A big event each year in our part of the Ozarks was the Fourth of July picnic in Greenfield, the county seat of Dad County. I do not know why it was called a “picnic” because it was far more than that. It included carnival rides set up all around the courthouse square, hamburger stands, all the usual carnival booths with prizes, a few sideshow tents, and a fireworks display at dark.
During the first half of the year, we boys tried to save some money to spend on fireworks on the 4th. We did not usually save much because the rabbit selling season and possum hinting were on in the fall and winter. My mother, however, always managed to give us enough for some firecrackers, a cap gun, and a hamburger. I think she sometimes sold some of the chickens to give us fifty cents apiece.
Our fireworks in those days were not subject to the safety regulations we know have and, consequently, were far more potent and a lot more fun. We were taught the dangers involved and were then on our own. I never heard of a serious injury involving fireworks; however, we were all subjected occasionally to minor burns, numb fingers, or temporarily deafened ears once in a while.
We had firecrackers that would blow a Maxwell House coffee can fifty feet into the air. Our cap guns sounded like real revolvers and the Roman candles would send fireballs a hundred feet into the air.
One of our favorite devices we called a “cherry bomb” but it was not a firecracker with a fuse. It was an innocuous appearing brown ball about the size of a walnut. It went off on impact like a miniature hand grenade. Thrown high in the air so it would come down on pavement or thrown at a boulder, a cherry bomb made a soul-satisfying bang. I recall one 4th when we saved some of those cherry bombs and had a “war” the next day before Sunday dinner on a rocky hillside near my Uncle Coy Tygart’s spring on the old home place. Fortunately, there were no casualties.
We usually arrived in Greenfield on the 4th before noon and spent the rest of the day. My mother sometimes took biscuit sandwiches for lunch. Dinner would be a real hamburger from a stand on the square—a nickel for a small plain one or a dime for a big one with mustard and onion. No MacDonald’s, Burger King, or Wendy’s can compete with the delicious taste of those 4th of July hamburgers.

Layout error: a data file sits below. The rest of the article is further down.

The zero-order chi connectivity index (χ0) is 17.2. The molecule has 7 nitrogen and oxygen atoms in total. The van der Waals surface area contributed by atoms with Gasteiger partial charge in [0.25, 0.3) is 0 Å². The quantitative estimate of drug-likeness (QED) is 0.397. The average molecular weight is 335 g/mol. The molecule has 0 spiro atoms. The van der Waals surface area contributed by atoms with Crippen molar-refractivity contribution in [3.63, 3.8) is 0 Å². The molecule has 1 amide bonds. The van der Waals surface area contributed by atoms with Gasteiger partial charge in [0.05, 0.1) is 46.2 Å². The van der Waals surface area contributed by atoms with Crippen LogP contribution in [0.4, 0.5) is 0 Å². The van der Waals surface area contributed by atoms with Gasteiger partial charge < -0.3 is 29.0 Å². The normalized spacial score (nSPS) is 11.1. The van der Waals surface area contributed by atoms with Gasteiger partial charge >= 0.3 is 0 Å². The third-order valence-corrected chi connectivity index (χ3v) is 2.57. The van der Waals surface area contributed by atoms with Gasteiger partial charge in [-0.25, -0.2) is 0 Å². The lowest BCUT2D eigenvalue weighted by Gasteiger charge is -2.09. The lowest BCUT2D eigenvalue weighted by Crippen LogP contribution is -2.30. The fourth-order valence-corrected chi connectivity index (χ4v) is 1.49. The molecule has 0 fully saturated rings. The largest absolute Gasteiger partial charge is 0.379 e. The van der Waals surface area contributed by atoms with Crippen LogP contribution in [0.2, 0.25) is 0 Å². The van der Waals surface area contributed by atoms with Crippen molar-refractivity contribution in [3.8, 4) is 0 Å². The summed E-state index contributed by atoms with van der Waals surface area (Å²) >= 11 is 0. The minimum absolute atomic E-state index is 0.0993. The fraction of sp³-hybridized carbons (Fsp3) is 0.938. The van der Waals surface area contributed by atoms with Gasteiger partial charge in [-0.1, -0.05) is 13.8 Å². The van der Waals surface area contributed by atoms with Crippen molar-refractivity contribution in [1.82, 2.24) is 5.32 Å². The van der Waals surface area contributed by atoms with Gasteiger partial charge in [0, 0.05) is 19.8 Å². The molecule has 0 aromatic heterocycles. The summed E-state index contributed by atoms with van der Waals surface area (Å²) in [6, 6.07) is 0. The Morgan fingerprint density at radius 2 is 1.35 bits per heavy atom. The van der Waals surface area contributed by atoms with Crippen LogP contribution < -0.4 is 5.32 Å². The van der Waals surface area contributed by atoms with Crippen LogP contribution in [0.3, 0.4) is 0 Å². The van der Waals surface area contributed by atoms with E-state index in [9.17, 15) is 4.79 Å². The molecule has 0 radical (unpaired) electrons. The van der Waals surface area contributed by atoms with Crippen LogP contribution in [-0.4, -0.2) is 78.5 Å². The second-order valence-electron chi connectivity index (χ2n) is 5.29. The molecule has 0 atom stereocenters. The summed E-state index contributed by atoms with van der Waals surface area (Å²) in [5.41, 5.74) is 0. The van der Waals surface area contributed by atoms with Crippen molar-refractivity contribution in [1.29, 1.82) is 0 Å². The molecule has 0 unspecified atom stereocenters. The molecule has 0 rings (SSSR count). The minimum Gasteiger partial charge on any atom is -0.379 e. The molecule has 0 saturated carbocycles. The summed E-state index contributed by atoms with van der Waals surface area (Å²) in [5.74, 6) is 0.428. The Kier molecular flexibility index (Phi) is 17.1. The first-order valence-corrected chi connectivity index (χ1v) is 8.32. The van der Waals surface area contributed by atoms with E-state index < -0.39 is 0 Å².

Even though we were old country boys from the hills, we were smart enough to know that most of the game booths for Kewpie dolls and stuffed animals were rigged and were nearly impossible to win so we rarely wasted our money there. Any one of us could have cleaned out a shooting gallery except that they would not allow anything but BB guns in the town square and they were never accurate.
Sometimes we were a bit more gullible about the sideshow attractions. One time they had a “Wild Man from Borneo”. There were lurid signs outside the tent showing a savage with bones in his ears and nose sitting in a snake pit. Occasional wild screams and unintelligible gibberish came from inside.
My curiosity got the better of me and I paid a nickel and went inside. There was canvas “pit” in the center of the tent and, sure enough, a wild looking brown man with straggling and stringy long dirty black hair was seated in the dirt among several large snakes. There were some harmless ground snakes and a couple of big rattlers that I figured out right away had been de-fanged because they did not try to bite the man.
The “wild man” sat in the dirt mouthing gibberish while he fondled the snakes and threw one or two across the enclosure. I stared at him for a while and he finally looked at me through the dirty stringy hair falling over his face. I suddenly realized his eyes were as blue as mine and I sure had never seen a blue-eyed Negro. I grinned at him and one of the blue eyes slowly closed in a wink while a faint smile flitted on his dirty face. I laughed as I left the tent thinking that I sure did not want to make a living that way.
The fireworks after dark were the usual display of fire fountains, big Roman candles, skyrockets, and aerial bombs that left females covering their ears and dogs scurrying for cover. One main attraction was the small hot air balloons. These did not carry people and were only about three or four feet tall. The balloon part was made of gaily colored Japanese rice paper and the “burner” was simply a large candle suspended on a small platform.
When the balloons were released and soared about the treetops, the candle flames lit up the paper and made a pretty sight as they drifted away in the warm night. Since everything was dry as tinder in those drought days, I have no idea why those balloons did not start a major fire when they came down.
By the time the fireworks were done, so were we. Dog tired from the long day and the excitement, a few stray firecrackers and a cap gun in our pockets, we would be bundled into the back seat of the Model T Ford touring car. We children were usually fast asleep before we got to the Bona turnoff at Tarrytown.